We’ve almost come to expect it: which major corporation will be compromised this month, this week? An airline, a retailer, a web service provider, all hacked by who we imagine are dark hooded figures crouched behind a computer screen. We’ve almost come to expect it, but our sense of security is still shaken a little more every time. With these breaches comes another imminent threat that goes beyond the single account that has been compromised: credential stuffing. Information gleaned from a single hack can act as a master key for cybercriminals if you’re using the same password for multiple sites.
What we know about credential stuffing
Bots now comprise 52% of today’s Internet traffic and with the ability to use multiple IP addresses and anonymous proxies these attacks are more sophisticated and therefore more pervasive
According to a recent report by Shape Security, 3.3 billion credentials were stolen through database breaches, malware injections, and successful phishing attempts in 2016 alone. 51 corporations fell victim to 52 credential spills, with Yahoo! suffering 2 separate attacks, and it’s getting worse. Credential stuffing, also known as password stuffing, is when hackers use the login credentials they’ve obtained on other websites to gain access to credit cards, banking or other sensitive information. The issue is so rampant that Shape Security reports that 9 out of 10 login attempts are not the person the account belongs to.
This isn’t a new problem, but rather an evolving one. With new technology hackers are able to use automated means (i.e. bots) to test thousands of accounts and passwords faster than ever before. Bots now comprise 52% of today’s Internet traffic, and with the ability to use multiple IP addresses and anonymous proxies these attacks are more sophisticated and therefore more pervasive.
Although credential stuffing isn’t a new issue, it seems we only talk about it whenever we hear about the latest breach. Mike Lynch, Chief Strategy Officer of InAuth, a digital device intelligence and security company, explains why that is. “There are a few possible reasons as to why we don’t hear about it: companies that have noticed an unsuccessful attack on their system might not want to alarm their customers, or it goes on for years, like in the case of Yahoo!, and it takes some time for the organization to get the full report of what happened,” he says.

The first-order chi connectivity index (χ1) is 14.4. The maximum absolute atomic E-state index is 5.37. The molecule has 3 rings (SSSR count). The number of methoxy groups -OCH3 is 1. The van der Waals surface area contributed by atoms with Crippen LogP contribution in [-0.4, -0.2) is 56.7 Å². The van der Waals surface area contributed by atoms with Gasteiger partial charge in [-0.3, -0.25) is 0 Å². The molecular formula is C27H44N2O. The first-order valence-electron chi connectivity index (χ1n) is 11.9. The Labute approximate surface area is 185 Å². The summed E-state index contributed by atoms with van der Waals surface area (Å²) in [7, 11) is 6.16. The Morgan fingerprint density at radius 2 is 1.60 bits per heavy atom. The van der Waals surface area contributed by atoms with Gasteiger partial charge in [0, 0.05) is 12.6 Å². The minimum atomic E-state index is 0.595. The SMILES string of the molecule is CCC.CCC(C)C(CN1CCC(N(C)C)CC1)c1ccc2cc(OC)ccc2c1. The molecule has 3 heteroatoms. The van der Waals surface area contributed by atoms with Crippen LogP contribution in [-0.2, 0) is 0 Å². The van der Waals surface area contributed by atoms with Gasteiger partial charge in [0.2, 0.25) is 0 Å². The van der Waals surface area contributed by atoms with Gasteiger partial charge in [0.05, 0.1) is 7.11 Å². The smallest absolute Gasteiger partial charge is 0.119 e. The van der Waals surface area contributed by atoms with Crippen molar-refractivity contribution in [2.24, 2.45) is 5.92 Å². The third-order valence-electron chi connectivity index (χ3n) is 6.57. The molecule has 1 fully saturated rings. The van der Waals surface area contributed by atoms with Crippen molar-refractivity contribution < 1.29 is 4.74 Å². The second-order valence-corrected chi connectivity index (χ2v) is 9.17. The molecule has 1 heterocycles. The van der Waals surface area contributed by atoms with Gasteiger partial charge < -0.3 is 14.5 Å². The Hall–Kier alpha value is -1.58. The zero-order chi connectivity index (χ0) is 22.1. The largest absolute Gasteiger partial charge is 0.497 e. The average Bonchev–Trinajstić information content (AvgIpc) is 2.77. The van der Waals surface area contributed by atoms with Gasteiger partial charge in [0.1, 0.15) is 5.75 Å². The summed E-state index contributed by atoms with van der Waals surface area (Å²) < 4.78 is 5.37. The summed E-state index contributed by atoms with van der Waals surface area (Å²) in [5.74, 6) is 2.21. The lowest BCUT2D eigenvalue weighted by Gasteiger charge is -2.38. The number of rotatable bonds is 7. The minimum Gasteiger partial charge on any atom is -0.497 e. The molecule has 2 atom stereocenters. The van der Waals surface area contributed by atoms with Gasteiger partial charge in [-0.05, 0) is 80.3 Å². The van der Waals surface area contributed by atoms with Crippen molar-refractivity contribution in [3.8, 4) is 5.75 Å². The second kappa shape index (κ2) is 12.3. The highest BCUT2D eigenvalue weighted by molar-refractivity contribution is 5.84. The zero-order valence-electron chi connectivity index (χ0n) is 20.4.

Will credential stuffing bring an end of an era?
What does this mean for the future of the password? While technology has evolved somewhat to meet these needs, such as using your fingerprint to unlock your phone, we still have a ways to go. “If our phones have a built in retina scanner plus your fingerprint, now we have two-factor biometric authentication and don’t need the weaker verification of credentials,” says Lynch.
Some have voiced concerns though: what if hackers get a hold of unchangeable biometric identities? “Fingerprints, and other biometric identifiers, don’t get passed if the program has the right architecture. The result of the biometric is passed, but not the actual biometric information itself,” Lynch states. So while it appears that a layered system of security is the future, the general population may not be quite ready to make the switch as people still seem to value convenience over security. So don’t expect the password to go extinct just yet.
In the mean time, make sure to use a different, complex password for all your accounts, and change them regularly. Dictionary words, significant dates, and the like have no place in your passwords. If the idea of keeping a Rolodex or notebook of passwords seems like a hassle, there is now software that can record your passwords for you, so you only have to memorize one master password. Beware of emails asking for more information and never click on the links they provide, even if they appear to be from a legitimate source.
“It’s not all up to consumers,” Lynch notes, “Organizations need to be adopting biometrics for security and use tools to detect bots and malware.” Continuing to educate the public about risks is the most effective form of protection, advises Lynch, while we wait for biometrics to become the new password.